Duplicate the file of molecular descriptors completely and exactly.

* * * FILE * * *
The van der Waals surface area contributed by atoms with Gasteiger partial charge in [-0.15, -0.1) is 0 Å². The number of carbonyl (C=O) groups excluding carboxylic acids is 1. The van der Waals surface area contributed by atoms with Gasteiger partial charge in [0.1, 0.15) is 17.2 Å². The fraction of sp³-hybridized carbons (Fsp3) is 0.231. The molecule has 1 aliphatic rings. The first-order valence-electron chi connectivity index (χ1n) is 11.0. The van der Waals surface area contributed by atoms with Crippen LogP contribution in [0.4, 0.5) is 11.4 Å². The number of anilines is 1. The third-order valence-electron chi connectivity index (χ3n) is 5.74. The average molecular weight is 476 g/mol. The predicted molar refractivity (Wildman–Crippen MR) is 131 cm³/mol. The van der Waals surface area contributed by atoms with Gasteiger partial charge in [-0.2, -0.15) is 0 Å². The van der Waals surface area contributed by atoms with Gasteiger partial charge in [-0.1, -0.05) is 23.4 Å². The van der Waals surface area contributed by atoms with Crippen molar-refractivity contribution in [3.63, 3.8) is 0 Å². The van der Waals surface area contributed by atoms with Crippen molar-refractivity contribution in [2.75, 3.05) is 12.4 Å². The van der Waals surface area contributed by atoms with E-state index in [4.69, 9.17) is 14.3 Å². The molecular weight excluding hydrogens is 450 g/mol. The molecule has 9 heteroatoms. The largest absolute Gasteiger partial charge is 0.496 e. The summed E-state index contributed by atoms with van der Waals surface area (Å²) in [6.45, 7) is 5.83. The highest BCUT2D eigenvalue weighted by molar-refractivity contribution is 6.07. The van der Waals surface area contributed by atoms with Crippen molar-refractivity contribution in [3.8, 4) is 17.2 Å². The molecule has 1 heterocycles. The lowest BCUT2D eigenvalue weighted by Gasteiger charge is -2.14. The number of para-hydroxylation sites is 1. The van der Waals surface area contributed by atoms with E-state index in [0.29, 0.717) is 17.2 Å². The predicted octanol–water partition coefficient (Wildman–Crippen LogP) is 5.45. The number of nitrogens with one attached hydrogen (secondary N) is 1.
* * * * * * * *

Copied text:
The van der Waals surface area contributed by atoms with Gasteiger partial charge in [-0.15, -0.1) is 0 Å². The number of carbonyl (C=O) groups excluding carboxylic acids is 1. The van der Waals surface area contributed by atoms with Gasteiger partial charge in [0.1, 0.15) is 17.2 Å². The fraction of sp³-hybridized carbons (Fsp3) is 0.231. The molecule has 1 aliphatic rings. The first-order valence-electron chi connectivity index (χ1n) is 11.0. The van der Waals surface area contributed by atoms with Crippen LogP contribution in [0.4, 0.5) is 11.4 Å². The number of anilines is 1. The third-order valence-electron chi connectivity index (χ3n) is 5.74. The average molecular weight is 476 g/mol. The predicted molar refractivity (Wildman–Crippen MR) is 131 cm³/mol. The van der Waals surface area contributed by atoms with Gasteiger partial charge in [-0.2, -0.15) is 0 Å². The van der Waals surface area contributed by atoms with Gasteiger partial charge in [-0.1, -0.05) is 23.4 Å². The van der Waals surface area contributed by atoms with Crippen molar-refractivity contribution in [3.63, 3.8) is 0 Å². The van der Waals surface area contributed by atoms with Crippen molar-refractivity contribution in [2.75, 3.05) is 12.4 Å². The van der Waals surface area contributed by atoms with E-state index in [4.69, 9.17) is 14.3 Å². The molecular weight excluding hydrogens is 450 g/mol. The molecule has 9 heteroatoms. The largest absolute Gasteiger partial charge is 0.496 e. The summed E-state index contributed by atoms with van der Waals surface area (Å²) in [6.45, 7) is 5.83. The highest BCUT2D eigenvalue weighted by molar-refractivity contribution is 6.07. The van der Waals surface area contributed by atoms with Crippen molar-refractivity contribution in [3.8, 4) is 17.2 Å². The molecule has 1 heterocycles. The lowest BCUT2D eigenvalue weighted by Gasteiger charge is -2.14. The number of para-hydroxylation sites is 1. The van der Waals surface area contributed by atoms with E-state index in [0.29, 0.717) is 17.2 Å². The predicted octanol–water partition coefficient (Wildman–Crippen LogP) is 5.45. The number of nitrogens with one attached hydrogen (secondary N) is 1.